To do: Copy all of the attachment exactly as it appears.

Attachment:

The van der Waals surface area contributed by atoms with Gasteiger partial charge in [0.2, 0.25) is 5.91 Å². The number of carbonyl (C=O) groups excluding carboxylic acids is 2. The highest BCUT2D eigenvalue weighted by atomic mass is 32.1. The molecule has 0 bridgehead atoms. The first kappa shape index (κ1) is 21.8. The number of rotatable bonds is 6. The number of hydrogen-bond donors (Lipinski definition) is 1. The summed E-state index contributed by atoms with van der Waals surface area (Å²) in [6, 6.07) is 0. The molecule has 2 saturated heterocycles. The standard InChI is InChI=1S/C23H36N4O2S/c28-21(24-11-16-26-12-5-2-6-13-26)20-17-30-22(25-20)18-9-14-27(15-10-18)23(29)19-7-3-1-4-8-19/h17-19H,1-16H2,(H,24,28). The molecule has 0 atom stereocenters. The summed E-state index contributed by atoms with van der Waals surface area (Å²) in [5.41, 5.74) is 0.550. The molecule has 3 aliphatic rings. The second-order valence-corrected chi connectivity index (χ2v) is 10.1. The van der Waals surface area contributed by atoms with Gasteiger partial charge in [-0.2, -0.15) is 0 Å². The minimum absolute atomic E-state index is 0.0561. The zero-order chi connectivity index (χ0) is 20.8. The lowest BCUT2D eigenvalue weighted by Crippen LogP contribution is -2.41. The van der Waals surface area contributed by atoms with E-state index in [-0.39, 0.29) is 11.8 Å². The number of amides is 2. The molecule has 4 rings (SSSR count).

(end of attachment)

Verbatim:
The van der Waals surface area contributed by atoms with Gasteiger partial charge in [0.2, 0.25) is 5.91 Å². The number of carbonyl (C=O) groups excluding carboxylic acids is 2. The highest BCUT2D eigenvalue weighted by atomic mass is 32.1. The molecule has 0 bridgehead atoms. The first kappa shape index (κ1) is 21.8. The number of rotatable bonds is 6. The number of hydrogen-bond donors (Lipinski definition) is 1. The summed E-state index contributed by atoms with van der Waals surface area (Å²) in [6, 6.07) is 0. The molecule has 2 saturated heterocycles. The standard InChI is InChI=1S/C23H36N4O2S/c28-21(24-11-16-26-12-5-2-6-13-26)20-17-30-22(25-20)18-9-14-27(15-10-18)23(29)19-7-3-1-4-8-19/h17-19H,1-16H2,(H,24,28). The molecule has 0 atom stereocenters. The summed E-state index contributed by atoms with van der Waals surface area (Å²) in [5.41, 5.74) is 0.550. The molecule has 3 aliphatic rings. The second-order valence-corrected chi connectivity index (χ2v) is 10.1. The van der Waals surface area contributed by atoms with Gasteiger partial charge in [-0.2, -0.15) is 0 Å². The minimum absolute atomic E-state index is 0.0561. The zero-order chi connectivity index (χ0) is 20.8. The lowest BCUT2D eigenvalue weighted by Crippen LogP contribution is -2.41. The van der Waals surface area contributed by atoms with E-state index in [-0.39, 0.29) is 11.8 Å². The number of amides is 2. The molecule has 4 rings (SSSR count).